An action was begun in the Supreme Court of New York, involving the validity of this chattel mortgage, and upon May 3, 1907, a judgment was entered adjudging and decreeing the chattel mortgage fraudulent and void, and granting costs in favor of the trustee in bankruptcy, who was a party to the said suit. The trustee now asks for an order directing the payment of the sum on deposit, with accrued interest, to him, free and clear of any lien thereon. The mortgagee, Schleestein, has appealed to the Appellate Division of the Supreme Court from the judgment of May 3, 1907, but has given no security to stay proceedings under that judgment. Execution has been levied for the costs awarded, and this execution has been returned unsatisfied; but no application for any stay has been made, under the provisions of section 1351 of the Code of Civil Procedure of the state of New York, which provides as follows:
“An appeal, authorized by this title, must be taken, within thirty days after service, upon the attorney for the appellant, of a copy of the judgment or order appealed from, and a written notice of the entry thereof. Security is not required to perfect the appeal; but, except where it is otherwise specially prescribed by law, the appeal does not stay the execution of the judgment or order appealed from; unless the court, in or from which the appeal is taken, or a judge thereof, makes an order, directing such a stay. Such an order may be made, and may, from time to time, be modified upon such terms, as to security or otherwise, as justice requires.
The appellant might have applied to the state court for a stay, upon such terms as the court might consider sufficient; and it is suggested that, inasmuch as the fund is in a reasonably secure place, the difference between the rate of interest paid by the trust company, and per cent., the legal rate, might be the only loss for which security would be required. In the case of Steinback v. Diepenbrock, 5 App. Div. 208, 39 N. Y. Supp. 137, the appellant was allowed a stay, upon giving security to cover the difference between the legal rate of interest on a judgment, and the amount, viz., 2 per cent., accruing to a fund on deposit with the chamberlain of the city of New York. But on the present motion no such question arises. The money on deposit in the Franklin Trust Company was placed there to be held in lieu of the property claimed under the chattel mortgage. As far as the legal effect of the proceedings already had is concerned, this fund is in the same situation as if the property itself were in the possession of the trustee. No stay has been secured, and, the chattel mortgage having been held to be invalid, the trustee is under no obligation to await the outcome of any further proceedings.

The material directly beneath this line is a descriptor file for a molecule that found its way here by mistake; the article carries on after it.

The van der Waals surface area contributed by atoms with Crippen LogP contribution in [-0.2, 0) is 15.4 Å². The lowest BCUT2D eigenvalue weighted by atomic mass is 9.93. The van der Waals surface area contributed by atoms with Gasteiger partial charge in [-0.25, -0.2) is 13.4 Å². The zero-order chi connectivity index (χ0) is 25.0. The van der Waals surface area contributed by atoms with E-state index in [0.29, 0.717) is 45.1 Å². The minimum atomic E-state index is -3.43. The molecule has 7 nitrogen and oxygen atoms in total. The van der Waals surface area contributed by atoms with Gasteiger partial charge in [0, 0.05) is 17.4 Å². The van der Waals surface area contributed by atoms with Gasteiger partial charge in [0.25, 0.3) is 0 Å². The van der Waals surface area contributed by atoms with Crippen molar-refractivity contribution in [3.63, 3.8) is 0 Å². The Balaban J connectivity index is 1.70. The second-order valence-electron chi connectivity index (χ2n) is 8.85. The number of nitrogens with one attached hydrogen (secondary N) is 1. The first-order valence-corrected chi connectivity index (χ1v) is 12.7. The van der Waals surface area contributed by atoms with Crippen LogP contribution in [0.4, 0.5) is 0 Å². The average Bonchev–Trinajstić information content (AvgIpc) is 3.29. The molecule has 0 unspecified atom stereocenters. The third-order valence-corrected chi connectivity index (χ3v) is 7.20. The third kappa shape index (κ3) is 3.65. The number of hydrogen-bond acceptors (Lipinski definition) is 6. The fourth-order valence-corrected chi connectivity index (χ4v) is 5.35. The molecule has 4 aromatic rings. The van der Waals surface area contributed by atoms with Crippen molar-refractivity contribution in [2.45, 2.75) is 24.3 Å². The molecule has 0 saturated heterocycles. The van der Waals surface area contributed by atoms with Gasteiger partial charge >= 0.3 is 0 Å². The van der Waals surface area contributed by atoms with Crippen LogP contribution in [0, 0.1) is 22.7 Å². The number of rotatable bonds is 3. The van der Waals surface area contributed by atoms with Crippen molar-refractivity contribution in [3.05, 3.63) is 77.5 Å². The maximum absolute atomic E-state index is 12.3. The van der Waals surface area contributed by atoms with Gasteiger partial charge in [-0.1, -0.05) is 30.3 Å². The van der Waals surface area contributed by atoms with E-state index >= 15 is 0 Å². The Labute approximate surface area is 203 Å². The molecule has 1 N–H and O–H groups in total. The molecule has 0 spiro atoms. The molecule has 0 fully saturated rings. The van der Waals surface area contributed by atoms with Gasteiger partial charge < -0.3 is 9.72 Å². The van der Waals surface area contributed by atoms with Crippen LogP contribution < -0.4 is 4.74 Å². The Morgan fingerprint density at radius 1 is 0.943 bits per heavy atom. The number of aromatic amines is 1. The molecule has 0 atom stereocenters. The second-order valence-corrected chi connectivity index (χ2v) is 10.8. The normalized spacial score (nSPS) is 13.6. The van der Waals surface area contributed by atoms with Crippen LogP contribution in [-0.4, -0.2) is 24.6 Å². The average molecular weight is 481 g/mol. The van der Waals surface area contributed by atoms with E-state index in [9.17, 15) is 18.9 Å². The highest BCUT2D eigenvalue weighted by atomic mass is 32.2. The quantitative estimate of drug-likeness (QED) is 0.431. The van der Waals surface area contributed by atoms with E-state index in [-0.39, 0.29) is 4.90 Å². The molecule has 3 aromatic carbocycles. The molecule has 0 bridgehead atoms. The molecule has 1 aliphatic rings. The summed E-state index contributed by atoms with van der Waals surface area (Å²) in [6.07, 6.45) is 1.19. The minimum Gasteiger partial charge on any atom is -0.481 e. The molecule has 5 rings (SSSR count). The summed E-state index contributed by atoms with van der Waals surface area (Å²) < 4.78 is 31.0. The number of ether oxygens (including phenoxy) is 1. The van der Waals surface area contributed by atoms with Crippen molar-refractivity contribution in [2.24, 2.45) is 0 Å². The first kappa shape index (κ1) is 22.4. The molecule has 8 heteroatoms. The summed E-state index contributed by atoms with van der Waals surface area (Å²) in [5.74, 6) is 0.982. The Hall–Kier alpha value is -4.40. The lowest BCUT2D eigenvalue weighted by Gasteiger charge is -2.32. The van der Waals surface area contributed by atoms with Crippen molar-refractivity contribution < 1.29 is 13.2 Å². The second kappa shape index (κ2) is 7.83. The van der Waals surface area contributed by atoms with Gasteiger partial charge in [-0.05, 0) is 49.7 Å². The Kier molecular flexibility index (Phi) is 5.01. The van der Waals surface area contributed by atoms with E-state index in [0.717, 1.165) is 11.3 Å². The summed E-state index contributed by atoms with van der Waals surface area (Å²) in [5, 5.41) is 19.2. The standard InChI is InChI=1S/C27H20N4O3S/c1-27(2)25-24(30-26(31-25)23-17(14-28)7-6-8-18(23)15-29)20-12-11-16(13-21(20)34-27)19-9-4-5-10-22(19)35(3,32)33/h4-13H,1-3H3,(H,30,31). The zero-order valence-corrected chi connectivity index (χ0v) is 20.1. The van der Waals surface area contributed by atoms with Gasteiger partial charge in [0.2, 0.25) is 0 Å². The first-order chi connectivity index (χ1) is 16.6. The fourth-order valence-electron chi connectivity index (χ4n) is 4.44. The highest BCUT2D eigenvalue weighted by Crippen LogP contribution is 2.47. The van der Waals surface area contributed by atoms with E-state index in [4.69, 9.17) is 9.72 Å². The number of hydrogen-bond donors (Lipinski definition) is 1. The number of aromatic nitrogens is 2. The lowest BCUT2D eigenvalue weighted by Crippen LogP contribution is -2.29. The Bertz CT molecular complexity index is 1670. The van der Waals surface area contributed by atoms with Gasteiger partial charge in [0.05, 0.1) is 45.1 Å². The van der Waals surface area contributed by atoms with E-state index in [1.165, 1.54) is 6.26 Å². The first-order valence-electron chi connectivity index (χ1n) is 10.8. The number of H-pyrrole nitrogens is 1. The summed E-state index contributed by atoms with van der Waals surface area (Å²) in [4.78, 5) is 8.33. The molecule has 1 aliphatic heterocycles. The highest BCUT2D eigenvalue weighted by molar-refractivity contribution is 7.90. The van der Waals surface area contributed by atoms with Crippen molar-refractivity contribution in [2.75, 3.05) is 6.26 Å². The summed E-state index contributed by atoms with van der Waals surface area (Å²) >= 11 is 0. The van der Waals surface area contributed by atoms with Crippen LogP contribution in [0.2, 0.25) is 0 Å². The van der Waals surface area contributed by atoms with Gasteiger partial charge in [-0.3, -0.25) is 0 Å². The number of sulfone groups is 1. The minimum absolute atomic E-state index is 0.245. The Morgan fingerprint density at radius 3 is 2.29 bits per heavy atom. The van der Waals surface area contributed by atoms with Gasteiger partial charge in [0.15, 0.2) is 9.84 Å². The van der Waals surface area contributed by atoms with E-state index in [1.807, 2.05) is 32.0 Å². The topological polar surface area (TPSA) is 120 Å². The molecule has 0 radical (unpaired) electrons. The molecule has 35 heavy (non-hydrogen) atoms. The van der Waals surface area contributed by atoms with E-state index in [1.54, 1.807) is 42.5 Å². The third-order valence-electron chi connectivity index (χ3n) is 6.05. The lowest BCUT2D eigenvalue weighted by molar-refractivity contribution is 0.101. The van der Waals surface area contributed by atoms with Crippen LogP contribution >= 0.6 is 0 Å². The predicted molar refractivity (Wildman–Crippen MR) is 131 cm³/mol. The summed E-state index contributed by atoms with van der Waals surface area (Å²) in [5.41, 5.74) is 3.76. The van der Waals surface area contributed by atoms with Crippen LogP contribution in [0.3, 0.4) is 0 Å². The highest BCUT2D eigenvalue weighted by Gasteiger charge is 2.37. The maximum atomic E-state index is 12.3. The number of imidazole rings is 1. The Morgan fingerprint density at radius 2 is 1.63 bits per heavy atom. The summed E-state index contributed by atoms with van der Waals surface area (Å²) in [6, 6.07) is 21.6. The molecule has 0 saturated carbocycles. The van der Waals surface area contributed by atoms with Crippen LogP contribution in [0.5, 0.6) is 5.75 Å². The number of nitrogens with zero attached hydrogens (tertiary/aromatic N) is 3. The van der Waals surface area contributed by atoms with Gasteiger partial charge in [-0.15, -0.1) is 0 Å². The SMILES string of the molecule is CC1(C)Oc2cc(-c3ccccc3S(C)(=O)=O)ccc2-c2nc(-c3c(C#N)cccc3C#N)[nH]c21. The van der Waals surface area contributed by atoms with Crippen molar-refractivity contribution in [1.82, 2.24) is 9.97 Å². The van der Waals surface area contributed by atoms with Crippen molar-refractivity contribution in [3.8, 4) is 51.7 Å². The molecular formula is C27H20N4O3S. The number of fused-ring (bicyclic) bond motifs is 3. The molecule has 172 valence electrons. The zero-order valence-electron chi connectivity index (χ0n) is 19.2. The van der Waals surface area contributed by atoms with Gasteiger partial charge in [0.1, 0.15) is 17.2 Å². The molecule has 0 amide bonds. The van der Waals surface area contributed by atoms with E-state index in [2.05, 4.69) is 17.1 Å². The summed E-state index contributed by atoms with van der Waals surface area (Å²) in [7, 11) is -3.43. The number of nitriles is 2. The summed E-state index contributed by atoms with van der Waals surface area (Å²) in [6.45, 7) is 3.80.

The Code provided for a method by which, if the appellant desired to prosecute his appeal, he might have kept matters in statu quo. This he has not seen fit to do. The execution for costs has not been satisfied, but no undertaking is necessary to secure the payment of these costs, inasmuch as there has been no attempt to prevent the issuance of execution thereon. The fact that the execution has not been satisfied of itself indicates that, if the trustee should secure a further judgment upon the appeal, he would be unable to satisfy this out of the property of the appellant, and this fact furnishes an additional reason why the bankruptcy court should not, in effect, grant a stay, when the trustee is not protected from additional expense and loss.
There appears to be no reason why the trustee should not be allowed to proceed to administer the estate, unless in the state courts the appellant can protect the trustee or obtain a stay on such terms as to prevent loss.
The motion for the payment of the fund to the trustee, free and clear of any lien, and for the execution of such papers as may be necessary to accomplish that result, will be granted.
In re STROBEL
(District Court, E. D. New York. July 16, 1907.)
Bankr. Act July 1, 1898, c. 541, $ 39b, 30 Stat. 556 (U. S. Comp. St. 1901, p. 3436), providing that referees in bankruptcy shall not act in cases in which they are directly or indirectly interested, does not disqualify a referee, where the only interest he has in the matter submitted to him is the compensation he may receive by way of fees.
Albert C. Aubery, for bankrupt.